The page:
Parametric Biometric Method
Biometrics are a form of cybernetic programming that originated in the Soviet Union. This regulatory process determines the appropriate level of training and stress an organism should undergo on a given day. Cybernetic Progamming is off called Autoregulation in the Sports training world.
Parametric biometrics involves using a different motor skill to regulate the training intensity for a specific task. Traditional biometrics, for instance, may utilize plyometrics or other exercises, coupled with tools like v-scopes, Tendo units, or force plates, to gauge variables such as speed and force. This enables the trainer to identify the point at which performance declines by a certain percentage, signaling the need to stop training for that exercise on that day.
However, when it comes to isometrics and eccentrics(like in the Triphasic Training method), the use of biometrics becomes ineffective because the tempo changes, no longer adhering to the concentric-based movement. In these cases, a separate measuring aspect of the same motor skill is employed to regulate the volume of sets and reps for isometric or eccentric lifting exercises. Here are some examples: during the isometric or eccentric phase of training, one might perform an eccentric or isometric back squat, followed by a prescribed rest period of 3-4 minutes (or as directed). Afterward, the motor tasks to be regulated are performed, such as doing a squat jump with a measurement tool. Whenever the athlete begins to decline from their best effort, the squatting or isometric leg press exercises should cease. Typically, I start by using the parametric method, taking into account the best results achieved on that particular day. For instance, if an athlete jumps 30 inches and then proceeds to perform back squats, they should continue squatting as long as they consistently reach the 30 or 29-inch mark.
To optimize lower body performance assessment, I implement a parametric motor task using Vertimax belts connected to Tendos. This allows me to measure the percentage of the athlete’s best squat jump. To ensure accurate parametric measurements, it’s crucial to eliminate the dynamics and variables involved in the motor tasks. For instance, during the squat jump, I instruct athletes to place their hands on their hips, avoid swinging their arms, and jump vertically. Jumping more horizontally can lead to pulling more wire out of the Tendo unit, resulting in a higher reading. By minimizing variables, we achieve more precise parametric readings. Another example involves the bench press. With female athletes, we use a lighter load of 45-65 lbs, and 95 lbs with males in the bench throw. Typically, we perform two reps, as additional repetitions beyond the second tend to diminish maximum speed and motor skills. I usually begin with the plyometric exercise, followed by a 6-second isometric bench press, one rep, and a few prehab exercises. Before returning to the bench press, I reassess with the same plyometric exercise to ensure the athlete is within the desired range, which can vary depending on training frequency and volume.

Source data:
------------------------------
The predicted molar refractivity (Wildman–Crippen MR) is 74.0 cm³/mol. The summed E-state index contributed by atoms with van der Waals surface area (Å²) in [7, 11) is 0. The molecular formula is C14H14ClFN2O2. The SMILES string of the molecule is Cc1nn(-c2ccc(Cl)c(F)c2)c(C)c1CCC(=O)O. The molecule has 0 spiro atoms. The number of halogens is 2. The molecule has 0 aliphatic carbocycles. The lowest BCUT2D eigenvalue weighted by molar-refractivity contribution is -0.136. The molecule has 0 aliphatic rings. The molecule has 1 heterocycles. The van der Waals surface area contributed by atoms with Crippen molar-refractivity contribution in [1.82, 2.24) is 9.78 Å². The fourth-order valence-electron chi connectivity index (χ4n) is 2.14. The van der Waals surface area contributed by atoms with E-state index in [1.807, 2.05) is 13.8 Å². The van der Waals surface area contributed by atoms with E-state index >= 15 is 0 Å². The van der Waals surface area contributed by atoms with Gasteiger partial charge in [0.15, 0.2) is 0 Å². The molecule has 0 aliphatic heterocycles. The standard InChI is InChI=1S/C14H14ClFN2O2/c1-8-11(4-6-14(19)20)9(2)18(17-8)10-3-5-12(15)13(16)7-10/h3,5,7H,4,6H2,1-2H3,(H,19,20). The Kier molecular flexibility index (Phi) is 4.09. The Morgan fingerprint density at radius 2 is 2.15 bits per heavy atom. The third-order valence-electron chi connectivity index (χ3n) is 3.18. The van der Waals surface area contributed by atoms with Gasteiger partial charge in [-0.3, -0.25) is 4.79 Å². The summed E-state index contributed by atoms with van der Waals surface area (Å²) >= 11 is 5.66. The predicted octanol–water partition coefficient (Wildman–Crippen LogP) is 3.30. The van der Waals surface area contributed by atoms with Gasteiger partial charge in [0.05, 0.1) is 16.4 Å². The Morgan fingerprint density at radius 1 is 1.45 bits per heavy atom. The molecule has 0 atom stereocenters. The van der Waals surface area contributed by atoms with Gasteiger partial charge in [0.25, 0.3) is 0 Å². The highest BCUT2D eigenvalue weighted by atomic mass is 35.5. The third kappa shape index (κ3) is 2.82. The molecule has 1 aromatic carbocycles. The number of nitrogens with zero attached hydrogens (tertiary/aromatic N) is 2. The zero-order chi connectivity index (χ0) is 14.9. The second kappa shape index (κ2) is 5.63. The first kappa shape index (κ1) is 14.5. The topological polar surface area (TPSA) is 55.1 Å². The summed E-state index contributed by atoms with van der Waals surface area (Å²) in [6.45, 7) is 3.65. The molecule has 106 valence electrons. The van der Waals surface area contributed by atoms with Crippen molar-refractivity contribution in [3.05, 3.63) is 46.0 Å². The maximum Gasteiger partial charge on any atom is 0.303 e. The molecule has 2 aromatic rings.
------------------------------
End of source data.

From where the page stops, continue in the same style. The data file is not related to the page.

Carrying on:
The drop off percentage question is often asked, and I arrived at the answer through trial and error experiments with multiple athletes. I observed their performance levels on a specific day, noting the percentage drop off, and then tracked their healing time to regain that same level. It all began with an article on cybernetics, unfortunately only available in Russian, which highlighted that an athlete’s best effort should be within 1.5-2% of their ability at any given time. However, this pertained to their sports skill, not their training skill. In other words, the discrepancy can be slightly larger when it comes to training. Sporting skills were practiced daily, so the training focus should have been within 1-2% of the main sports skill each day. On the other hand, lifting and strength training allowed for a greater percentage difference due to the fact that these activities are not performed daily. Training is done on one day and then followed by a few days of rest. This explains why I observed a higher percentage and wider margins for drop off in this biometric training method.
Wrote by Cal Dietz